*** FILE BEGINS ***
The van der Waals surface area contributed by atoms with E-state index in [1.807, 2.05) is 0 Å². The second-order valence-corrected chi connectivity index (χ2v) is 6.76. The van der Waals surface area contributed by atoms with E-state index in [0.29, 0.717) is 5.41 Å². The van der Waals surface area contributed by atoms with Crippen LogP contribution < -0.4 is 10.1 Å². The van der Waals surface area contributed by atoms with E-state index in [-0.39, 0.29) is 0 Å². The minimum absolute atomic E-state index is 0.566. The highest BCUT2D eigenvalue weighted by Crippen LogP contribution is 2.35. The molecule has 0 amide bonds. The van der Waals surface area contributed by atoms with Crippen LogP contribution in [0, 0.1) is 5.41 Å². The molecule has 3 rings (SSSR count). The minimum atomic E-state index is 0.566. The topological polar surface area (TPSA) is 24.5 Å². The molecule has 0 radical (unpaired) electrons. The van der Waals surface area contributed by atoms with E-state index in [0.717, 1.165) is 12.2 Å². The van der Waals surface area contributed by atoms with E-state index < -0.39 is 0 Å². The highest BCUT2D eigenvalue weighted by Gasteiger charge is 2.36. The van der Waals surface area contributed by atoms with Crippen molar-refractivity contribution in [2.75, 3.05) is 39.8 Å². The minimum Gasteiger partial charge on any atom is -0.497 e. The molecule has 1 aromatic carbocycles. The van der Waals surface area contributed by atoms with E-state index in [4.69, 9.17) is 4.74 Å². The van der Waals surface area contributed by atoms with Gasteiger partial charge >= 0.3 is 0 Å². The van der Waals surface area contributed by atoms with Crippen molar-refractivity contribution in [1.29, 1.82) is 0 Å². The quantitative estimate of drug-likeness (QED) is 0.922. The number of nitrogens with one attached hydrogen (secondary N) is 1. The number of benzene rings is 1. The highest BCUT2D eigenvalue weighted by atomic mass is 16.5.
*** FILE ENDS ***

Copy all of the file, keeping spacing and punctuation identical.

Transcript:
The van der Waals surface area contributed by atoms with E-state index in [1.807, 2.05) is 0 Å². The second-order valence-corrected chi connectivity index (χ2v) is 6.76. The van der Waals surface area contributed by atoms with E-state index in [0.29, 0.717) is 5.41 Å². The van der Waals surface area contributed by atoms with Crippen LogP contribution < -0.4 is 10.1 Å². The van der Waals surface area contributed by atoms with E-state index in [-0.39, 0.29) is 0 Å². The minimum absolute atomic E-state index is 0.566. The highest BCUT2D eigenvalue weighted by Crippen LogP contribution is 2.35. The molecule has 0 amide bonds. The van der Waals surface area contributed by atoms with Crippen LogP contribution in [0, 0.1) is 5.41 Å². The molecule has 3 rings (SSSR count). The minimum atomic E-state index is 0.566. The topological polar surface area (TPSA) is 24.5 Å². The molecule has 0 radical (unpaired) electrons. The van der Waals surface area contributed by atoms with E-state index in [0.717, 1.165) is 12.2 Å². The van der Waals surface area contributed by atoms with E-state index < -0.39 is 0 Å². The highest BCUT2D eigenvalue weighted by Gasteiger charge is 2.36. The van der Waals surface area contributed by atoms with Crippen molar-refractivity contribution in [2.75, 3.05) is 39.8 Å². The minimum Gasteiger partial charge on any atom is -0.497 e. The molecule has 1 aromatic carbocycles. The van der Waals surface area contributed by atoms with E-state index in [4.69, 9.17) is 4.74 Å². The van der Waals surface area contributed by atoms with Gasteiger partial charge >= 0.3 is 0 Å². The van der Waals surface area contributed by atoms with Crippen molar-refractivity contribution in [1.29, 1.82) is 0 Å². The quantitative estimate of drug-likeness (QED) is 0.922. The number of nitrogens with one attached hydrogen (secondary N) is 1. The number of benzene rings is 1. The highest BCUT2D eigenvalue weighted by atomic mass is 16.5.